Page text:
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12 Export Tips for 2012


We are likely to return to recession in 2012 but the weak pound does traditionally open the door to export opportunity. Sure traditional overseas markets are struggling as the bias of economic prosperity shifts around the globe with Brazil from the BRIC economies (Brazil, Russia, India and China) having overtaken Britain to become the 6th largest global economy there will be opportunities.

It has ever been thus but where there is volatility there is also opportunity. We are hearing bleating from business that falling global demand has impacted international orders but the opportunity is still very significant and whoever said running a business was easy.

However, businesses turning to export while times are tough at home should move cautiously and there are many pitfalls for the unwary and naive and if an opportunity seems too good to be true – it probably is – as the Lawyers like to say “caveat emptor.”

Every opportunity must be properly assessed, looking at everything from shipping costs to local regulations, to ensure that a profit can be made and identify any longer term potential. It’s very important to know about the boring bits like export certification, for example. It might seem a formality but getting it done quickly and simply, and getting it right, is vital to delivering orders on time.

  1. Check out your overseas partner. Spend time on their website, if they haven’t got one be very, very careful. Ask for testimonials? Ask for everything in writing. Use Government trade bodies and Chambers of Commerce to help you authenticate any enquiry or to help you forge an overseas link. Never rush your fences.
    What exactly do you intend to export? Product/service/advice? Have you got corporate buy in for the initiative.
  2. Do your homework: Understand the rules of engagement, particularly issues such as duties and paperwork. Finding out at the outset what is required might save a few headaches later. Your overseas partner might be able to assist but it is your responsibility to get it right not theirs!
  3. Understand the market: For instance, find out how your product and service might need to be adapted for export and what regulations must be complied with. Watch out for language and labelling differences.
  4. Research costs: Understand any costs you might incur – shipping for instance. A clear understanding of costs is vital to assessing the profitability of each opportunity. Particularly look at insurance costs. Product liability costs might rule out exporting food products as an example.
  5. Get exchange rate advice: Particularly in uncertain economic times, a good understanding of how fluctuations in exchange rate will affect profitability and pricing is vital. How will you be invoicing in your currency or the overseas market currency. Do you need a specific bank account to collect proceeds?
  6. Look to the future: While every profitable sale is welcome, it is always worth looking at long terms market potential, to assess whether initial investment might bear fruit later. Mass, repeat business commodity style products are preferable to one offs.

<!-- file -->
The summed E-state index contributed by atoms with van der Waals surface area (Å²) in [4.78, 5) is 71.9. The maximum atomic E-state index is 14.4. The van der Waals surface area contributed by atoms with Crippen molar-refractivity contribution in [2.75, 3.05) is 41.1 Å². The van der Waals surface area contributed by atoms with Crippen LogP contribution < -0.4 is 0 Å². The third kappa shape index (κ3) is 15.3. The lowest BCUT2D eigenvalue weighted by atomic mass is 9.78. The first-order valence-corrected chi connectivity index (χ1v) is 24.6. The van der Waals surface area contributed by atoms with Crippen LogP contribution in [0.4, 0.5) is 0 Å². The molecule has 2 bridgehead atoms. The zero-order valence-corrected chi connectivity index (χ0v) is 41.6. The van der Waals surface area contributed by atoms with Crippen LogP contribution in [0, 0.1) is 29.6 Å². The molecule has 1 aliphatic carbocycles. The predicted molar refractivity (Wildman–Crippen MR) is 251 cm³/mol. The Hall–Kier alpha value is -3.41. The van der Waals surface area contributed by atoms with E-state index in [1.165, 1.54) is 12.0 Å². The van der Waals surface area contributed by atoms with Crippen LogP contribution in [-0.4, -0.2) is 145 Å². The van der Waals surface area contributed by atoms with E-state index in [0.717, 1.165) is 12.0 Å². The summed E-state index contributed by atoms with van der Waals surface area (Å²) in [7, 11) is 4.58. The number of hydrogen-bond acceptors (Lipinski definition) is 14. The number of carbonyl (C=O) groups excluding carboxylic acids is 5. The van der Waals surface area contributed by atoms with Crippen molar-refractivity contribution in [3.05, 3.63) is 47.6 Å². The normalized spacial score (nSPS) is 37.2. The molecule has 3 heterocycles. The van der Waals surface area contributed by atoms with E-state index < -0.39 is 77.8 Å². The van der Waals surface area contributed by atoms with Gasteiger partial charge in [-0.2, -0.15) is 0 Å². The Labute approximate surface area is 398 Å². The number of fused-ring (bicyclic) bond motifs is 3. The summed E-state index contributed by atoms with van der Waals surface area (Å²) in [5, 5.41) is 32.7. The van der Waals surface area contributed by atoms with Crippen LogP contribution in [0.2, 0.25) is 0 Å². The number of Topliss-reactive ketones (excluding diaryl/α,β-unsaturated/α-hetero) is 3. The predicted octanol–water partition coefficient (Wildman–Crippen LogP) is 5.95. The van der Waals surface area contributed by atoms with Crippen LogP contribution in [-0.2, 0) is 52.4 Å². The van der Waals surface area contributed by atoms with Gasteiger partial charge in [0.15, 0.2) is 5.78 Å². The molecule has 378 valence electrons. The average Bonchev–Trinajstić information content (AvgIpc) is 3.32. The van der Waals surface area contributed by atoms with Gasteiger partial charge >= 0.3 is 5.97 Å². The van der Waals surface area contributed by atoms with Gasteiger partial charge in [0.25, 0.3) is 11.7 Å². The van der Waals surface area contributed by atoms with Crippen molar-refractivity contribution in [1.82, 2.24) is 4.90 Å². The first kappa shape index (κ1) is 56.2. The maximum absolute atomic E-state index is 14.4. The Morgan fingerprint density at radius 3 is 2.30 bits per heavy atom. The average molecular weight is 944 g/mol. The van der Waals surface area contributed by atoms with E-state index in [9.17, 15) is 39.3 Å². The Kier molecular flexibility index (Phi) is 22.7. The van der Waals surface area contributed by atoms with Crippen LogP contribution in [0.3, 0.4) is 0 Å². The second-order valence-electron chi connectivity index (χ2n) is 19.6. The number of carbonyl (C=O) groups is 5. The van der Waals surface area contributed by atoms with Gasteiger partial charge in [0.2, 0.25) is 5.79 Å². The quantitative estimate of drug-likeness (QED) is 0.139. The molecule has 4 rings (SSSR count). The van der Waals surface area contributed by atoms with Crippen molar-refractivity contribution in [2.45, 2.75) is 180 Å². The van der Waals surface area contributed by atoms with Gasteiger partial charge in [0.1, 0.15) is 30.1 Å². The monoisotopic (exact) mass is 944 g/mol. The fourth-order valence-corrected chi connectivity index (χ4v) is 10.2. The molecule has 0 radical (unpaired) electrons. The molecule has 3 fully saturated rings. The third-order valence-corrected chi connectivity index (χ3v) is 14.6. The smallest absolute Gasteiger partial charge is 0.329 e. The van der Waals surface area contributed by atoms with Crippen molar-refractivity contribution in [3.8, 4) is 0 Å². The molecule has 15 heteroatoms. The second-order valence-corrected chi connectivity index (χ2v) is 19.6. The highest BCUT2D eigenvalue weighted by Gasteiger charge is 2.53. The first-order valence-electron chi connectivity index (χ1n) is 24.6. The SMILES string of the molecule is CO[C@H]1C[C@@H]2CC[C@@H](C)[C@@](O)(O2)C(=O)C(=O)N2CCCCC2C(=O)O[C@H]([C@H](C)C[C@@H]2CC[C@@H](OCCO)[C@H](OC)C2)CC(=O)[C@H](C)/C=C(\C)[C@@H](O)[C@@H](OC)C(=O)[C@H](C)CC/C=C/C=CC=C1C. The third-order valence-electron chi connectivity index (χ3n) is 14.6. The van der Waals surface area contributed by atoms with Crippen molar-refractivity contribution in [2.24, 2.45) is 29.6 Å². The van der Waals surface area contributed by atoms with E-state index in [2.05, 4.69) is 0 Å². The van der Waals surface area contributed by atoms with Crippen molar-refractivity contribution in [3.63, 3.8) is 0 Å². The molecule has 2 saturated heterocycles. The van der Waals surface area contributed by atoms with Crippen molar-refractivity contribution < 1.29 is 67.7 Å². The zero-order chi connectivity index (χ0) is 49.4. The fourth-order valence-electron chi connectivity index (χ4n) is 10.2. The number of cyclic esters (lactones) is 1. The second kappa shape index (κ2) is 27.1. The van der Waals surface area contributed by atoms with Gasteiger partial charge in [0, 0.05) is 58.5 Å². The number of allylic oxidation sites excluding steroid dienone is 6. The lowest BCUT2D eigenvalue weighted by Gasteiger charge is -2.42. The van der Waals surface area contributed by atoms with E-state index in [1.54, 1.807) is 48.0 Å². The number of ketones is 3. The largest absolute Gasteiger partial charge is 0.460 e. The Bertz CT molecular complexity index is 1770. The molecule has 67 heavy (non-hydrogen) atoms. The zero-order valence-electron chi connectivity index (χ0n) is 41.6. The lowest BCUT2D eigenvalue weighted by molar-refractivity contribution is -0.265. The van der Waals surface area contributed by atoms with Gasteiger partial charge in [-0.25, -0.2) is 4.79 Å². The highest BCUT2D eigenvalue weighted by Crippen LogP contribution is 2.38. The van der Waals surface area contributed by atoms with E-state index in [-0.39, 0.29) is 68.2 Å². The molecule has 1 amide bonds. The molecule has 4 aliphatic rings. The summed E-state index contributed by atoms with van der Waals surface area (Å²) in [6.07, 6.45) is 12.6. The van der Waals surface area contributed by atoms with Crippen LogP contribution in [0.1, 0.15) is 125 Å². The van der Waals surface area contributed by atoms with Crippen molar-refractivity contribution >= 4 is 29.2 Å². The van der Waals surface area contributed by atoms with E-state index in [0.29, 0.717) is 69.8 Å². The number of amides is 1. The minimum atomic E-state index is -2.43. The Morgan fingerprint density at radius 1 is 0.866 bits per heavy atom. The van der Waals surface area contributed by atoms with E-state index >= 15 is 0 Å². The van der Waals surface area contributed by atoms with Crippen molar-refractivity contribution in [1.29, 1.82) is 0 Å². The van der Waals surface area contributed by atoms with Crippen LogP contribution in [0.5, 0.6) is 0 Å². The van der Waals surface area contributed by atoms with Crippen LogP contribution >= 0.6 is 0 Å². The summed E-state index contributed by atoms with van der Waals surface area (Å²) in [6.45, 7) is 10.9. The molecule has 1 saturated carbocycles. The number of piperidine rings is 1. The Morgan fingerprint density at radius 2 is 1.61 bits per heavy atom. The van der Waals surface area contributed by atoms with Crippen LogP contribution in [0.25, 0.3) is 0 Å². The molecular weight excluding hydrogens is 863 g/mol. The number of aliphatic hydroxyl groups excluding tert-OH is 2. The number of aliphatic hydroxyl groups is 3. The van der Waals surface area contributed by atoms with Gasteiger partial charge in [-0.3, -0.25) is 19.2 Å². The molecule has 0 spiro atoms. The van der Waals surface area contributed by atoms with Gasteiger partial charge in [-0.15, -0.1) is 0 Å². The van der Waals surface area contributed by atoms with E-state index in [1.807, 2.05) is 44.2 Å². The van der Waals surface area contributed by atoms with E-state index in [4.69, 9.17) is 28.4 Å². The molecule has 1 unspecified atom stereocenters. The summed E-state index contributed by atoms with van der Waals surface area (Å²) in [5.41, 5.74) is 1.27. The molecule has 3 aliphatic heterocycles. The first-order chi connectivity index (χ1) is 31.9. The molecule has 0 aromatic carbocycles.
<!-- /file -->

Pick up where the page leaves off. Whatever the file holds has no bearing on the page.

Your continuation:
7. Assess the competition: Find out who you are competing with, how their products and pricing differ from yours as well as things like how and where they operate. Do you believe you can compete? Why? Keep asking yourself questions. If approached to supply be careful. Why you? Why did you stand out from the crowd?
  8. Communicate effectively: Be sensitive to language and cultural differences in your target market. Tailor your communication to suit potential customers. Communicate clearly and promptly and lay out deadlines for information responses. If you don’t get them be cautious. Don’t over chase.
  9. Streamline the process and second and subsequent exports: Secure export certification and documentation online, to save time and money, but use only trusted suppliers. Get your suppliers onside. They may well have greater practical experience than you – use it
  10. Don’t over-commit: Focus your efforts on one market at a time and prioritise according to both short term opportunity and long term potential. Look for opportunities to replicate the service in other markets with similar buyers.
  11. GET HELP: Export support and advice is available through every stage of the export process.In many cases it makes the difference between success and failure.That provided by the Government can be infuriating in that it can be very slow and sometimes it is better to pay for a private sector solution.
  12. If after analysis you decide that exporting is not for you there is still another route to market and that is to become a supplier to those already exporting or with a more advanced route to market as they may well need additional support.

At the end of the day what you want is additional profitable, cash flow friendly additional business and there are many ways of skinning a cat but remember that not all cats that purr are friendly and you need your wits, your team and Lawyers about you.

Two and half years ago we exported nothing in the last quarter exporting made up 60% of our sales and we export people rather than product from around the globe but all the commissions arrive back in the UK as export earnings.

Can you do something similar?

 

Author: Chris Slay

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